Drooling for a DNA sample

Alf is chuffed – he’s sure he has the answer to an objection raised against extending the DNA sampling regime.

The solution is salival.

The objection was raised on Waatea News today by Maori lawyer Moana Jackson in response to the introduction of the Criminal Investigations (Bodily Samples) Amendment Bill.

Justice Minister Simon Power says this bill “expands the collection and use of DNA samples to help police solve more crime.”

Great. Alf is all for helping the police solve more crime.

The new bill (Power says) –

“…allows police to collect DNA from people they ‘intend to charge’, and to match it against samples from unsolved crimes. At present, DNA can be collected only with consent, by judicial approval, or by compulsion where people are suspected or convicted of an offence punishable by more than seven years’ imprisonment, or another specified offence.

“The Government regards this legislation as critical in the fight against the escalating rate of crime.

“There are 90,000 DNA profiles in the DNA databank – more than 8,000 of them unidentified profiles from crime scenes – and the Government believes we should be making the best use of this technology to help solve more crime.

“This is the modern-day fingerprint, and the samples will be taken at the same time that police take fingerprints.”

The implementation of DNA sampling will be introduced in two stages:

* The first will allow police to obtain and test the DNA profile of every person charged with serious offences where DNA trace evidence is often involved, crimes that indicate a propensity for more serious offending, and crimes such as aggravated assault, peeping, committing an indecent act in a public place, unlawful possession of a firearm, cruelty to a child, and male assaults female.

* The second stage, to come into effect by 2011, will enable samples to be taken from everyone charged with an imprisonable offence.

Power said –

“We believe this is going to be a critical tool for the police to be able to conduct the work that they need to do to make New Zealand a safer place.”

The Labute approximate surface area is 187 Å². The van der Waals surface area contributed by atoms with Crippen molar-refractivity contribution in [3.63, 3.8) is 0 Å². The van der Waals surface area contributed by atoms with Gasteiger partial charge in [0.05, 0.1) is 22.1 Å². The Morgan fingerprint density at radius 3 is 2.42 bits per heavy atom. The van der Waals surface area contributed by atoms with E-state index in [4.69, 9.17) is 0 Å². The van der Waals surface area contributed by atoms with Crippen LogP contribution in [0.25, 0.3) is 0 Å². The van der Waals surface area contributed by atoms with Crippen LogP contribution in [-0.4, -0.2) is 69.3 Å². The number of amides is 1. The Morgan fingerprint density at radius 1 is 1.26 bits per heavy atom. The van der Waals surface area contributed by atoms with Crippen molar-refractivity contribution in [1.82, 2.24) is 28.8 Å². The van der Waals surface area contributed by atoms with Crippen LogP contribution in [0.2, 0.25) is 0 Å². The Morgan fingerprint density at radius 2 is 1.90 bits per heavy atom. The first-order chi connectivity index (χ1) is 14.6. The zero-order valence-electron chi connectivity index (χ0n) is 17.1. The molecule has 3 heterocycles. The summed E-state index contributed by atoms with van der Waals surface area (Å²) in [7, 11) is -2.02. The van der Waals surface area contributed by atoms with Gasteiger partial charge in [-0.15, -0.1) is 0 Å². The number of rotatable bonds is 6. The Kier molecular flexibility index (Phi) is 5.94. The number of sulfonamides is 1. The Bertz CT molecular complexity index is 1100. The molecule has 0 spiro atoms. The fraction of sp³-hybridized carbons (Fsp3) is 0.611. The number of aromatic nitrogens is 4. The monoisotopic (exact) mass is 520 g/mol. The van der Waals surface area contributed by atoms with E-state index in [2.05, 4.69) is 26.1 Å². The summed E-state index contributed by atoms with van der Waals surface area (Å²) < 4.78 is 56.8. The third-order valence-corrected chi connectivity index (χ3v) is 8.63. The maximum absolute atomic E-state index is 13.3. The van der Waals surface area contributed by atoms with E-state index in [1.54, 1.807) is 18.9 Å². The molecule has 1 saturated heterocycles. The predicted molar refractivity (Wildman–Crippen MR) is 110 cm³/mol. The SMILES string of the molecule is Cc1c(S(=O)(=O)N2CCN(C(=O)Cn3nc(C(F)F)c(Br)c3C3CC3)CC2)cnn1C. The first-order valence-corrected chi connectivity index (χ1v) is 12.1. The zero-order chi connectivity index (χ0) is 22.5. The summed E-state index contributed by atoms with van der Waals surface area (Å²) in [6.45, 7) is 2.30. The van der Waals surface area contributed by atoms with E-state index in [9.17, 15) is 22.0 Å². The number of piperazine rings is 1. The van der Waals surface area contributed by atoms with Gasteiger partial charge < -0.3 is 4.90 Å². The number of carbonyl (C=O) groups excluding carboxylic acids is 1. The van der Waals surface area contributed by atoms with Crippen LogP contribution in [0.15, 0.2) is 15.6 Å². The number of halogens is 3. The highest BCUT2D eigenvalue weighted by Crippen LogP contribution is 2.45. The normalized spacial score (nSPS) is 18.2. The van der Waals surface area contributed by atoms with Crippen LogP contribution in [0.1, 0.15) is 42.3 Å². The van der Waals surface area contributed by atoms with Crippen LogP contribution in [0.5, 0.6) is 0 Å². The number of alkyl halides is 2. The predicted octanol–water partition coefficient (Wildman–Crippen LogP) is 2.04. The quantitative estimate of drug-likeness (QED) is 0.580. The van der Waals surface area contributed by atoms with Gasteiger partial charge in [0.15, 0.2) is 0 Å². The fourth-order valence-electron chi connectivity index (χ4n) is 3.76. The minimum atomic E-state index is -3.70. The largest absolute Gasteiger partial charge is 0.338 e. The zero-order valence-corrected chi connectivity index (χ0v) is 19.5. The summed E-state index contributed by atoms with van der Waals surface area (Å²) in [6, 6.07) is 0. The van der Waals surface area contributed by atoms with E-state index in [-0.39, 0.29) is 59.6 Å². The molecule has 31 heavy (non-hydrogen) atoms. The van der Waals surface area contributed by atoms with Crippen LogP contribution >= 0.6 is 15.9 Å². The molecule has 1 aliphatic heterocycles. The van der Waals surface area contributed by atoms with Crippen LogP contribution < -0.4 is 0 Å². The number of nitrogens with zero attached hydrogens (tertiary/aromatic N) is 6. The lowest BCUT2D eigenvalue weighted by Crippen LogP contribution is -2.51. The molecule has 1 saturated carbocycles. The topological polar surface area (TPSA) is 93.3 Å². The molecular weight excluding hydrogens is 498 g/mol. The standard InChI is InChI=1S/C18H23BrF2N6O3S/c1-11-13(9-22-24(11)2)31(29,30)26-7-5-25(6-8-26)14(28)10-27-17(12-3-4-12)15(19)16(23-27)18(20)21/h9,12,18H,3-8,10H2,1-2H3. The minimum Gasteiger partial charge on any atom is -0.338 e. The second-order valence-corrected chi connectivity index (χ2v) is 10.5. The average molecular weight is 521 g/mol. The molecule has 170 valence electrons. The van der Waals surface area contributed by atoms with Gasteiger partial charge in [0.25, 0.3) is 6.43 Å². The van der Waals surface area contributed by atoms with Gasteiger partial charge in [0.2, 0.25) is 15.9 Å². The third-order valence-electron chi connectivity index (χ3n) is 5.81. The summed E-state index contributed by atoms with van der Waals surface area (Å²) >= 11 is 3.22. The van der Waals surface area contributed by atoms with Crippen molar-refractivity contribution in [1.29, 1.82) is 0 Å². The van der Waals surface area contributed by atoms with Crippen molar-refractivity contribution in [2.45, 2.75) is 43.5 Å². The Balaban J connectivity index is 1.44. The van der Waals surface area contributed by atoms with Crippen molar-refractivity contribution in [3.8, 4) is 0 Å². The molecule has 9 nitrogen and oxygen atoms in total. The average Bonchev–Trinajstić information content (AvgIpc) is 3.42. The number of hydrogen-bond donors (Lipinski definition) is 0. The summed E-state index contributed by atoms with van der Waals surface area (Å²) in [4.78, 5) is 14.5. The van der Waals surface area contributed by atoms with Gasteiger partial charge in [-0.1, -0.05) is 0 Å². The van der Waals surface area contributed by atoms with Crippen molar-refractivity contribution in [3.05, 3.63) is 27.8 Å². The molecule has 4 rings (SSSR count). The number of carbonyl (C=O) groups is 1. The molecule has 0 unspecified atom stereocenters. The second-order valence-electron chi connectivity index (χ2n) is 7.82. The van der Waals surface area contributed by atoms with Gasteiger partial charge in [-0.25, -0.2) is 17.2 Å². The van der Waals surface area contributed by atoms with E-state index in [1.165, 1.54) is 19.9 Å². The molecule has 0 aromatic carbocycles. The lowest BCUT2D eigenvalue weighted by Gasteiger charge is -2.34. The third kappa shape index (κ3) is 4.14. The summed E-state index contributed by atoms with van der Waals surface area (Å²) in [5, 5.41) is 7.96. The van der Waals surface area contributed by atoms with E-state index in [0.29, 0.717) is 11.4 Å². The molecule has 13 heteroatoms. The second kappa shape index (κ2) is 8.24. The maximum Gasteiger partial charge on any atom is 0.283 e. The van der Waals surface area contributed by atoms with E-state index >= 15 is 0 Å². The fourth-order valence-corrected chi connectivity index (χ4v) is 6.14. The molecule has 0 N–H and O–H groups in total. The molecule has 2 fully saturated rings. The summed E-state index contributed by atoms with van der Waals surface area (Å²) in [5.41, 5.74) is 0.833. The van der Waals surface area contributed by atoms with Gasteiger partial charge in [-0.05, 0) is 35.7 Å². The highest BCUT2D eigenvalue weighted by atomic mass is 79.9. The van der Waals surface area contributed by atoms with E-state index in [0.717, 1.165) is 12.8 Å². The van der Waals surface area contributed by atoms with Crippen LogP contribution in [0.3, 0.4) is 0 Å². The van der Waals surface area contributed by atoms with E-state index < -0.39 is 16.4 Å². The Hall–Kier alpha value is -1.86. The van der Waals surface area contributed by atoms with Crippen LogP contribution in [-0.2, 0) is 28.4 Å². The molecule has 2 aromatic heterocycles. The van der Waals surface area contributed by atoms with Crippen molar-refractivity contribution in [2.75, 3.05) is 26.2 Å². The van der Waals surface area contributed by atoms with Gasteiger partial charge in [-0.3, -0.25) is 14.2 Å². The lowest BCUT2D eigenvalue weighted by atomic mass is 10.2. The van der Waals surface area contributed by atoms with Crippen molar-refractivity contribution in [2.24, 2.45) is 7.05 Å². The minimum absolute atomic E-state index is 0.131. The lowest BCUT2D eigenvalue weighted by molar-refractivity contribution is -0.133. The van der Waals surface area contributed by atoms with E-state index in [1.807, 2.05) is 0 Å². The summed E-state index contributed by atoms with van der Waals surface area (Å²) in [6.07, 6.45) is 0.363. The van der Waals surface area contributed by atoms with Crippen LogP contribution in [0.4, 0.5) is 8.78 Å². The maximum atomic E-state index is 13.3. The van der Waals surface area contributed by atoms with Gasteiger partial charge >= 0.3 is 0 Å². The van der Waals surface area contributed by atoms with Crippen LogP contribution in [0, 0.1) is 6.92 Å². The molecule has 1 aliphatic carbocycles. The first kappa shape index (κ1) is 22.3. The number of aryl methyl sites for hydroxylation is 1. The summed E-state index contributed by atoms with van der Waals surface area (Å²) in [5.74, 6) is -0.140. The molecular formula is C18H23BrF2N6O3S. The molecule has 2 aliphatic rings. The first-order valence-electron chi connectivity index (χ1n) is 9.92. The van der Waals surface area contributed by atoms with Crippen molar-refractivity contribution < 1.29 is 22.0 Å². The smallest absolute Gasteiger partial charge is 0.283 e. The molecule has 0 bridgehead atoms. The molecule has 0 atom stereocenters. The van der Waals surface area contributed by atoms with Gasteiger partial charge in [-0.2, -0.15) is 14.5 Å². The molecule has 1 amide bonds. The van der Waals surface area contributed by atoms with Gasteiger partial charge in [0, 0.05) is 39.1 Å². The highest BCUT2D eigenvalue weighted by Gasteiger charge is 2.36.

Way to go.

But Jackson is banging on about cultural considerations, our treaty obligations, and the need to preserve a bloke’s mana after he (or she, presumably) has been hauled off to the nick.

Alf is a new-age Eketahunan, of course, and always willing to try to accommodate this cultural stuff.

His answer: the cops must gather spit, not blood.

Alf acknowledges the part played by Bomber Bradbury in shaping his thinking.

At Tumeke, Bradbury refers to civil liberties lawyers (a namby-pamby bunch in Alf’s view) who fear the system will be open to abuse.

He says –

If you are convicted of a severe crime, I have no issue with the Police taking your DNA, but merely for being arrested and not needing a Judge to sanction the taking of the DNA and seeing how the Police have previously used DNA to stitch innocent people up makes me incandescent with rage that National are simply handing our civil rights over to the cops without one word to the public justifying this gross intrusion of our rights. DO NOT GIVE THE COPS YOUR DNA – refuse to and make the pricks take it by force, resist EVERY attempt.

My personal pledge, I will not voluntarily give you my DNA Mr Officer unless it is spitting directly into your face, you can take my DNA from my cold dead hands (or unless I have been CONVICTED of a severe crime, I have no problems with DNA AFTER you have been convicted of a severe crime).

The bells clanged in Alf’s sharp mind – he recalled how otherwise sensitive Maori love to spit vituperatively at the law and authority.

The lovable Tama Iti, for example.

A profile in the Herald said of Iti

His is the most recognisable face of Maori nationalism. He is the short, stocky warrior with the full moko who turns up at protests and land occupations baring his buttocks or spitting. He is the one who emptied his nostrils at Maori MPs during the hikoi against the foreshore and seabed legislation

Iti’s exploits, if that’s the right word, include spitting toward the governor-general and prime minister at Waitangi, and toward Maori MPs at a Beehive foreshore and seabed protest

But Iti isn’t alone in using dollops of saliva (and snot) for protest purposes.

In 1995, Maori protesters spat at and abused Governor-General Dame Catherine Tizard and Prime Minister Jim Bolger, forcing the cancellation of formal ceremonies at Waitangi

So Alf reckons that whenever the cops round up a Maori miscreant (and the stats suggest they do this pretty often ), there can be no cultural impediment to taking a DNA sample if it is spat contemptuously at the law.

No, not at a real cop. That would be apt to discourage recruiting.

But why not have a bloody big cardboard cutout of a cop, with a receptacle beneath to catch the drool when gravity brings it – inevitably – down for DNA collection and storage?

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